Here are some of the species that made the news from the year just gone.
Bermuda Petrel: In wildlife terms, this was certainly the find of the year. A Bermuda Petrel (also know as a Cahow), one of the world’s rarest birds was recorded in Irish waters for the first time in spring of this year. Niall Keogh (BirdWatch Ireland) was on board the research vessel the Celtic Voyager over the Porcupine Bank about 170 nautical miles north west of Slea Head when he made the amazing discovery of a Bermuda Petrel. This was the first sighting of this species in Irish waters, indeed for the entire North-east Atlantic. The species was thought extinct for over 300 years but was dramatically rediscovered in 1951, breeding on just four small islets off the Bermuda coast, with a tiny population of just 18 pairs. Since its rediscovery it has been the subject of a painstaking conservation programme with slow but steady success, and the world population is now estimated to be 108 breeding pairs. Seeing the Bermuda Petrel on a expedition in Irish waters was considered a million to one chance as this was the furthest sighting of the species from its breeding ground. The discovery by Niall Keogh, and confirmed by Ryan Wilson-Parr, made the birding news across the world, and made every birdwatcher in Ireland extremely envious of Niall’s discovery.
Asian Clam: The invasive Asian Clam made the headlines in September when its discovery led to the closure of a stretch of the River Shannon to angling. Large populations of this highly invasive species were found along the hot water discharge from the ESB electricity generating station on the River Shannon at Lanesborough, Co. Longford. Inland Fisheries Ireland took the unprecedented step to close the river to angling as a rapid response measure in an attempt to stop its accidental spread on fishing equipment such as nets, rods, boats and clothing. The Asian Clam was first discovered in Ireland from the River Barrow at St. Mullin’s in 2010, and has since been found on the River Nore and at five sites on the River Shannon.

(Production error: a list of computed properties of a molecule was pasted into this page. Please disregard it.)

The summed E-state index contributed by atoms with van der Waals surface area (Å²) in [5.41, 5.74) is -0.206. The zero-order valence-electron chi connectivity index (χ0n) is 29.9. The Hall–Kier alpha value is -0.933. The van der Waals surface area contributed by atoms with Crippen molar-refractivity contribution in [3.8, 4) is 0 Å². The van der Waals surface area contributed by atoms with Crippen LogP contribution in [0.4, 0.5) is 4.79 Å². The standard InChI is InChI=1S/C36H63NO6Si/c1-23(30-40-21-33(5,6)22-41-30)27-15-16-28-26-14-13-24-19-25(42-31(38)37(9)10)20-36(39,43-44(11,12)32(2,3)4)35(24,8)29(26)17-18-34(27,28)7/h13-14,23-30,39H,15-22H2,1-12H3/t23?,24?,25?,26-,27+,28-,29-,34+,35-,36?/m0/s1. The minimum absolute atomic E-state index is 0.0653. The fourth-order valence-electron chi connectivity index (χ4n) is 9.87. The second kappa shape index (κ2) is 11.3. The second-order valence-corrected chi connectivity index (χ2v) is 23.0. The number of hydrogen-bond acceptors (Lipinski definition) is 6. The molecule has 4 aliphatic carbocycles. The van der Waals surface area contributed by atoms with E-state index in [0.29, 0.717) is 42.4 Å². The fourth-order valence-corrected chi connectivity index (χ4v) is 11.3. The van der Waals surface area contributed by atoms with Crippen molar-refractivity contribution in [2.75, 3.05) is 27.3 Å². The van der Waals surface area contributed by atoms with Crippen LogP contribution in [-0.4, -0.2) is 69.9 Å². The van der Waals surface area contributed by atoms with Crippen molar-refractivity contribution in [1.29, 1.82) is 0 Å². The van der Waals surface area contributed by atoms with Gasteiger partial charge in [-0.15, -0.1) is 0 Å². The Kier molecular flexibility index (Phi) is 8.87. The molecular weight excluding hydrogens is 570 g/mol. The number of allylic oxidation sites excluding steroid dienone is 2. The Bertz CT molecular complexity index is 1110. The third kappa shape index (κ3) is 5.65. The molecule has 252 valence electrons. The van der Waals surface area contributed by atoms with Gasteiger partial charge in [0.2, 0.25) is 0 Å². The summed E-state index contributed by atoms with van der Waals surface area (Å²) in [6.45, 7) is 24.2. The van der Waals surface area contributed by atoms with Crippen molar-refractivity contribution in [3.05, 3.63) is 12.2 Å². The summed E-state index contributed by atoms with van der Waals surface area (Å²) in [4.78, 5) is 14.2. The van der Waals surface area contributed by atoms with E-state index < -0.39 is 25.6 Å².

Southern Cuckoo Bumblebee: there was great excitement when in June when a species of bumblebee not seen in Ireland for 88 years was rediscovered. The discovery of the Southern cuckoo bumblebee, thought extinct in Ireland, was made by Eddie Hill, a Gardener at St. Enda’s Park in Rathfarnham, Dublin. Eddie had begun monitoring of bee populations as part of the Data Centre’s Irish Bumblebee Monitoring Scheme and was astonished to make such a discovery in his first year.
Lion’s Mane Jellyfish: Lion’s mane Jelly made the news in August, with reports that 17 were removed from Sandycove Beach. These large bell-shaped jellyfish have long tentacles which can cause severe stings to bathers. As a result, Dun Laoghaire Rathdown County Council erected warning signs at three beaches in South Dublin, Killiney, Sandycove and Seapoint, alerting bathers to the presence of jellyfish. This story followed hard on the heels of an earlier story of reports of Portuguese man o’ war, which strictly speaking isn’t a jellyfish, and barrel jellyfish being washed up on our shores. But according to jellyfish expert, Tom Doyle, there were no verified sightings of Portuguese man o’ war in Ireland in 2014, so the reports were in error. Being the silly season with regard to news, the jellyfish caused a bit of a media flurry at the time.
White-tailed Sea Eagle: Raptors were in the news quite a bit in 2014, mostly for all the wrong reasons. But there was a real feel good factor around the success of the White-tailed Sea Eagles breeding for the second year running at Mountshannon, Co. Tipperary. The local community has taken to the new residents, and a special viewing and information point was opened to cater for visitors to view these magnificent birds. The Mountshannon pairs was one of 14 breeding pairs established in Ireland in 2014, an increase of four on last year. Seven pairs laid eggs in 2014, with one chick at Mountshannon being the only fledged chick. The White-tailed Sea Eagle re-introduction programme began in 2007 in Killarney National Park and 100 birds released. The programme has suffered some setbacks, in particular with the mindless poisoning of at least 12 the birds. Thanks to the dedication of the Golden Eagle Trust, National Parks and Wildlife and the many volunteers, the White-tailed Sea Eagle project might just be on the cusp to great success.